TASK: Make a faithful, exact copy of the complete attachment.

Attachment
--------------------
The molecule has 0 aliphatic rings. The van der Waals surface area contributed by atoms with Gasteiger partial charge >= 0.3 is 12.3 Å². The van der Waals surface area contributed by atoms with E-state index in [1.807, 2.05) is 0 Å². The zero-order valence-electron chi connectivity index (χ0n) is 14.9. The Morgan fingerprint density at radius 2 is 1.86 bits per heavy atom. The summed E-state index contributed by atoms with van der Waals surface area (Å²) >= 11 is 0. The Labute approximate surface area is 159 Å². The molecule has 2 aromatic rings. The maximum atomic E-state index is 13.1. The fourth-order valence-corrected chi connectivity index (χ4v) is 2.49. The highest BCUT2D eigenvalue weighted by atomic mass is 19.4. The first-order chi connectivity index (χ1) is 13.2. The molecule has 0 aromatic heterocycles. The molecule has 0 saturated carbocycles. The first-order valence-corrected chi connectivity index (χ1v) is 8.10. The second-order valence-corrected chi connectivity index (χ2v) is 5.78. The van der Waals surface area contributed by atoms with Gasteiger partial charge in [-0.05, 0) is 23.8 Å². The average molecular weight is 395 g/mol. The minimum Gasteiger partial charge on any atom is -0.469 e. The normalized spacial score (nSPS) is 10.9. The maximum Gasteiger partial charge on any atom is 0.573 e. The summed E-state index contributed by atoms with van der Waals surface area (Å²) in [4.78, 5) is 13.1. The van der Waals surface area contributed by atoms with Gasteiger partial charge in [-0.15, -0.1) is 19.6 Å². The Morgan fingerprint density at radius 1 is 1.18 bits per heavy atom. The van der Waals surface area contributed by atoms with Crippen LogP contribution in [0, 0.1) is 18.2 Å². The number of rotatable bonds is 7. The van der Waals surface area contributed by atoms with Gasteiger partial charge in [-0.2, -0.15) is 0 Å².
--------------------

The molecule has 0 aliphatic rings. The van der Waals surface area contributed by atoms with Gasteiger partial charge >= 0.3 is 12.3 Å². The van der Waals surface area contributed by atoms with E-state index in [1.807, 2.05) is 0 Å². The zero-order valence-electron chi connectivity index (χ0n) is 14.9. The Morgan fingerprint density at radius 2 is 1.86 bits per heavy atom. The summed E-state index contributed by atoms with van der Waals surface area (Å²) >= 11 is 0. The Labute approximate surface area is 159 Å². The molecule has 2 aromatic rings. The maximum atomic E-state index is 13.1. The fourth-order valence-corrected chi connectivity index (χ4v) is 2.49. The highest BCUT2D eigenvalue weighted by atomic mass is 19.4. The first-order chi connectivity index (χ1) is 13.2. The molecule has 0 aromatic heterocycles. The molecule has 0 saturated carbocycles. The first-order valence-corrected chi connectivity index (χ1v) is 8.10. The second-order valence-corrected chi connectivity index (χ2v) is 5.78. The van der Waals surface area contributed by atoms with Gasteiger partial charge in [-0.05, 0) is 23.8 Å². The average molecular weight is 395 g/mol. The minimum Gasteiger partial charge on any atom is -0.469 e. The normalized spacial score (nSPS) is 10.9. The maximum Gasteiger partial charge on any atom is 0.573 e. The summed E-state index contributed by atoms with van der Waals surface area (Å²) in [4.78, 5) is 13.1. The van der Waals surface area contributed by atoms with Gasteiger partial charge in [-0.15, -0.1) is 19.6 Å². The Morgan fingerprint density at radius 1 is 1.18 bits per heavy atom. The van der Waals surface area contributed by atoms with Crippen LogP contribution in [0, 0.1) is 18.2 Å². The number of rotatable bonds is 7. The van der Waals surface area contributed by atoms with Gasteiger partial charge in [-0.2, -0.15) is 0 Å².